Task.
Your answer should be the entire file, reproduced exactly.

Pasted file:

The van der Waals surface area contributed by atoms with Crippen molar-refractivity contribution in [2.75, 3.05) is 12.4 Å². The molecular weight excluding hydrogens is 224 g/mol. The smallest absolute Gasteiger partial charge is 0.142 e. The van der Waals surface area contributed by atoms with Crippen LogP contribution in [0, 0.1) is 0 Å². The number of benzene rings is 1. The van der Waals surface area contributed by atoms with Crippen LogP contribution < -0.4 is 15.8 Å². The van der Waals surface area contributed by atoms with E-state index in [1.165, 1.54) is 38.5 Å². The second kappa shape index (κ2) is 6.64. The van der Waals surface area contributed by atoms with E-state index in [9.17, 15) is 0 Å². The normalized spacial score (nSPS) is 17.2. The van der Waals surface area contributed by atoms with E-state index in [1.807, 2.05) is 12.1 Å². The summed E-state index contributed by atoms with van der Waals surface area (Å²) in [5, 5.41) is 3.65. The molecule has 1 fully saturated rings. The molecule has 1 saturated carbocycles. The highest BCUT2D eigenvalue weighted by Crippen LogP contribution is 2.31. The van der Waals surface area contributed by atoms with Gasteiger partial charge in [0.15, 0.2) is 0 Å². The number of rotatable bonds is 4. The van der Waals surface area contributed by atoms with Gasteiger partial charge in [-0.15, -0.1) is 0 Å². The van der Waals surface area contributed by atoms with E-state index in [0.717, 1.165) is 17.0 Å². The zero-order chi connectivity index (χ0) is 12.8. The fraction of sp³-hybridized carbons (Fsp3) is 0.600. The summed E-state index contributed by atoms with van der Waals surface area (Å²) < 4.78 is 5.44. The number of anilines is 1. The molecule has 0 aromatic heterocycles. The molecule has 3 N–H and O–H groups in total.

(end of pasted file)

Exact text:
The van der Waals surface area contributed by atoms with Crippen molar-refractivity contribution in [2.75, 3.05) is 12.4 Å². The molecular weight excluding hydrogens is 224 g/mol. The smallest absolute Gasteiger partial charge is 0.142 e. The van der Waals surface area contributed by atoms with Crippen LogP contribution in [0, 0.1) is 0 Å². The number of benzene rings is 1. The van der Waals surface area contributed by atoms with Crippen LogP contribution < -0.4 is 15.8 Å². The van der Waals surface area contributed by atoms with E-state index in [1.165, 1.54) is 38.5 Å². The second kappa shape index (κ2) is 6.64. The van der Waals surface area contributed by atoms with E-state index in [9.17, 15) is 0 Å². The normalized spacial score (nSPS) is 17.2. The van der Waals surface area contributed by atoms with E-state index in [1.807, 2.05) is 12.1 Å². The summed E-state index contributed by atoms with van der Waals surface area (Å²) in [5, 5.41) is 3.65. The molecule has 1 fully saturated rings. The molecule has 1 saturated carbocycles. The highest BCUT2D eigenvalue weighted by Crippen LogP contribution is 2.31. The van der Waals surface area contributed by atoms with Gasteiger partial charge in [0.15, 0.2) is 0 Å². The number of rotatable bonds is 4. The van der Waals surface area contributed by atoms with Gasteiger partial charge in [-0.15, -0.1) is 0 Å². The van der Waals surface area contributed by atoms with E-state index in [0.717, 1.165) is 17.0 Å². The zero-order chi connectivity index (χ0) is 12.8. The fraction of sp³-hybridized carbons (Fsp3) is 0.600. The summed E-state index contributed by atoms with van der Waals surface area (Å²) < 4.78 is 5.44. The number of anilines is 1. The molecule has 0 aromatic heterocycles. The molecule has 3 N–H and O–H groups in total.